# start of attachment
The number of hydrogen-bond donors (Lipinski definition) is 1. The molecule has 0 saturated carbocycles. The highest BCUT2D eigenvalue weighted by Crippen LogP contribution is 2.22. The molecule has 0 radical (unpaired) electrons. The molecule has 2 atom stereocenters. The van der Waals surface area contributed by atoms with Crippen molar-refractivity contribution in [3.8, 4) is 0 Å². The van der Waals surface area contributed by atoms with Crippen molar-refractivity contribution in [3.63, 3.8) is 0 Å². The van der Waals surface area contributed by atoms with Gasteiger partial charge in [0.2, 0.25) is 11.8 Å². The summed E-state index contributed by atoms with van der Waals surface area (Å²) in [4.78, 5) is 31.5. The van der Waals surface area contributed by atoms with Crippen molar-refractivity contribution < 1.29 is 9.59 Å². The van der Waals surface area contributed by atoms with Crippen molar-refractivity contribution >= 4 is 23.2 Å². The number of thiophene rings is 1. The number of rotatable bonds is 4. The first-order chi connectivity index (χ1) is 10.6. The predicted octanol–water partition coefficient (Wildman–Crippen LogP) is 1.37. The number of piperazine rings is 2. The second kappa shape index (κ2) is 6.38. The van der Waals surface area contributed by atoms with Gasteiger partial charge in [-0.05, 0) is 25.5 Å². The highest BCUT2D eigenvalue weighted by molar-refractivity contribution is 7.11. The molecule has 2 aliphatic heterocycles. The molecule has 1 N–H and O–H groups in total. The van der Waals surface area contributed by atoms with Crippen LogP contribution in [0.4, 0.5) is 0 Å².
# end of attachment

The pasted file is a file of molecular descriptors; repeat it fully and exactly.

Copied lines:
The number of hydrogen-bond donors (Lipinski definition) is 1. The molecule has 0 saturated carbocycles. The highest BCUT2D eigenvalue weighted by Crippen LogP contribution is 2.22. The molecule has 0 radical (unpaired) electrons. The molecule has 2 atom stereocenters. The van der Waals surface area contributed by atoms with Crippen molar-refractivity contribution in [3.8, 4) is 0 Å². The van der Waals surface area contributed by atoms with Crippen molar-refractivity contribution in [3.63, 3.8) is 0 Å². The van der Waals surface area contributed by atoms with Gasteiger partial charge in [0.2, 0.25) is 11.8 Å². The summed E-state index contributed by atoms with van der Waals surface area (Å²) in [4.78, 5) is 31.5. The van der Waals surface area contributed by atoms with Crippen molar-refractivity contribution < 1.29 is 9.59 Å². The van der Waals surface area contributed by atoms with Crippen molar-refractivity contribution >= 4 is 23.2 Å². The number of thiophene rings is 1. The number of rotatable bonds is 4. The first-order chi connectivity index (χ1) is 10.6. The predicted octanol–water partition coefficient (Wildman–Crippen LogP) is 1.37. The number of piperazine rings is 2. The second kappa shape index (κ2) is 6.38. The van der Waals surface area contributed by atoms with Gasteiger partial charge in [-0.05, 0) is 25.5 Å². The highest BCUT2D eigenvalue weighted by molar-refractivity contribution is 7.11. The molecule has 2 aliphatic heterocycles. The molecule has 1 N–H and O–H groups in total. The van der Waals surface area contributed by atoms with Crippen LogP contribution in [0.4, 0.5) is 0 Å².